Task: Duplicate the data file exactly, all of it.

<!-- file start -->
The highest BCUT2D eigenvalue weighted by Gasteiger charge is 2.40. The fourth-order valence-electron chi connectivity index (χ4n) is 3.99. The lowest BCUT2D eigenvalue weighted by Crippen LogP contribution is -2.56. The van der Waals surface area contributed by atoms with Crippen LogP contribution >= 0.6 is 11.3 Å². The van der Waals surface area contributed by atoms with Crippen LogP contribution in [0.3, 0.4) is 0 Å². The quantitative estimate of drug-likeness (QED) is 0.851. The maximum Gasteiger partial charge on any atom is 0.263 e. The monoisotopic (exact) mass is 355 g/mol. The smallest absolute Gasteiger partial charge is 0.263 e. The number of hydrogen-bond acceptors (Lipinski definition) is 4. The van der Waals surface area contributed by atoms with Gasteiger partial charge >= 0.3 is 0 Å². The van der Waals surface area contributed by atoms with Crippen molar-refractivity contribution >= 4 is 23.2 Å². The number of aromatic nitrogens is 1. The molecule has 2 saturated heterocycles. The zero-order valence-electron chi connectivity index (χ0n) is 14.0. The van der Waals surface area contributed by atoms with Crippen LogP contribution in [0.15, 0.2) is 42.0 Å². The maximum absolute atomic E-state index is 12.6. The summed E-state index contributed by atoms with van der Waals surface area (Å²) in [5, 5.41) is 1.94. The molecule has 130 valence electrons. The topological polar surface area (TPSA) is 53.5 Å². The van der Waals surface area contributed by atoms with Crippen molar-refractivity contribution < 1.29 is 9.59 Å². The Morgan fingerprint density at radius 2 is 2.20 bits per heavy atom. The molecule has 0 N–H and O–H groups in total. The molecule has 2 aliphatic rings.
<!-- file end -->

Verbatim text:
The highest BCUT2D eigenvalue weighted by Gasteiger charge is 2.40. The fourth-order valence-electron chi connectivity index (χ4n) is 3.99. The lowest BCUT2D eigenvalue weighted by Crippen LogP contribution is -2.56. The van der Waals surface area contributed by atoms with Crippen LogP contribution >= 0.6 is 11.3 Å². The van der Waals surface area contributed by atoms with Crippen LogP contribution in [0.3, 0.4) is 0 Å². The quantitative estimate of drug-likeness (QED) is 0.851. The maximum Gasteiger partial charge on any atom is 0.263 e. The monoisotopic (exact) mass is 355 g/mol. The smallest absolute Gasteiger partial charge is 0.263 e. The number of hydrogen-bond acceptors (Lipinski definition) is 4. The van der Waals surface area contributed by atoms with Gasteiger partial charge >= 0.3 is 0 Å². The van der Waals surface area contributed by atoms with Crippen molar-refractivity contribution >= 4 is 23.2 Å². The number of aromatic nitrogens is 1. The molecule has 2 saturated heterocycles. The zero-order valence-electron chi connectivity index (χ0n) is 14.0. The van der Waals surface area contributed by atoms with Crippen LogP contribution in [0.15, 0.2) is 42.0 Å². The maximum absolute atomic E-state index is 12.6. The summed E-state index contributed by atoms with van der Waals surface area (Å²) in [5, 5.41) is 1.94. The molecule has 130 valence electrons. The topological polar surface area (TPSA) is 53.5 Å². The van der Waals surface area contributed by atoms with Crippen molar-refractivity contribution < 1.29 is 9.59 Å². The Morgan fingerprint density at radius 2 is 2.20 bits per heavy atom. The molecule has 0 N–H and O–H groups in total. The molecule has 2 aliphatic rings.